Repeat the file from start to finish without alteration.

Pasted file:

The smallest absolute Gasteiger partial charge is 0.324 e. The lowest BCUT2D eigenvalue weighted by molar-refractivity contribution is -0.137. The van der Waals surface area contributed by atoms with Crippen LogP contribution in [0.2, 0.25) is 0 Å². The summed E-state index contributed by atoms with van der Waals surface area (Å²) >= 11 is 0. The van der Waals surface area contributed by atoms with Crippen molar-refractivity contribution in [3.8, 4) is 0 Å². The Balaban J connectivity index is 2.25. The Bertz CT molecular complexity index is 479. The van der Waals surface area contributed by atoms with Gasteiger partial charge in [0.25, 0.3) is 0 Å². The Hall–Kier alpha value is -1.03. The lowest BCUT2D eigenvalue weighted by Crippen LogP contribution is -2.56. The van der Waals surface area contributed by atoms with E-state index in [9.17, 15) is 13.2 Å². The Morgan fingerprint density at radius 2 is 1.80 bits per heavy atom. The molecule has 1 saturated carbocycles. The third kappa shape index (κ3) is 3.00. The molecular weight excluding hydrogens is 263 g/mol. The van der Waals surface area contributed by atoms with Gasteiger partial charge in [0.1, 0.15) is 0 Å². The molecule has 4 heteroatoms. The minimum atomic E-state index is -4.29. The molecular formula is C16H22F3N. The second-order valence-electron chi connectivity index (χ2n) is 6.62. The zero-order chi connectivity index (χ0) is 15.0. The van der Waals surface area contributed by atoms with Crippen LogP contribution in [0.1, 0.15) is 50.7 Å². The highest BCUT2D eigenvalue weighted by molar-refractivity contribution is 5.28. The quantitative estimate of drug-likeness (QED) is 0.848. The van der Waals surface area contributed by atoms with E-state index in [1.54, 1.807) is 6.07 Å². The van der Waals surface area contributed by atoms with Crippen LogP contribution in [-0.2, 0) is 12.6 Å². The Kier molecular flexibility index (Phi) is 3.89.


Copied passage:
The smallest absolute Gasteiger partial charge is 0.324 e. The lowest BCUT2D eigenvalue weighted by molar-refractivity contribution is -0.137. The van der Waals surface area contributed by atoms with Crippen LogP contribution in [0.2, 0.25) is 0 Å². The summed E-state index contributed by atoms with van der Waals surface area (Å²) >= 11 is 0. The van der Waals surface area contributed by atoms with Crippen molar-refractivity contribution in [3.8, 4) is 0 Å². The Balaban J connectivity index is 2.25. The Bertz CT molecular complexity index is 479. The van der Waals surface area contributed by atoms with Gasteiger partial charge in [0.25, 0.3) is 0 Å². The Hall–Kier alpha value is -1.03. The lowest BCUT2D eigenvalue weighted by Crippen LogP contribution is -2.56. The van der Waals surface area contributed by atoms with E-state index in [9.17, 15) is 13.2 Å². The Morgan fingerprint density at radius 2 is 1.80 bits per heavy atom. The molecule has 1 saturated carbocycles. The third kappa shape index (κ3) is 3.00. The molecular weight excluding hydrogens is 263 g/mol. The van der Waals surface area contributed by atoms with Gasteiger partial charge in [0.1, 0.15) is 0 Å². The molecule has 4 heteroatoms. The minimum atomic E-state index is -4.29. The molecular formula is C16H22F3N. The second-order valence-electron chi connectivity index (χ2n) is 6.62. The zero-order chi connectivity index (χ0) is 15.0. The van der Waals surface area contributed by atoms with Crippen LogP contribution in [0.1, 0.15) is 50.7 Å². The highest BCUT2D eigenvalue weighted by molar-refractivity contribution is 5.28. The quantitative estimate of drug-likeness (QED) is 0.848. The van der Waals surface area contributed by atoms with E-state index in [1.54, 1.807) is 6.07 Å². The van der Waals surface area contributed by atoms with Crippen LogP contribution in [-0.2, 0) is 12.6 Å². The Kier molecular flexibility index (Phi) is 3.89.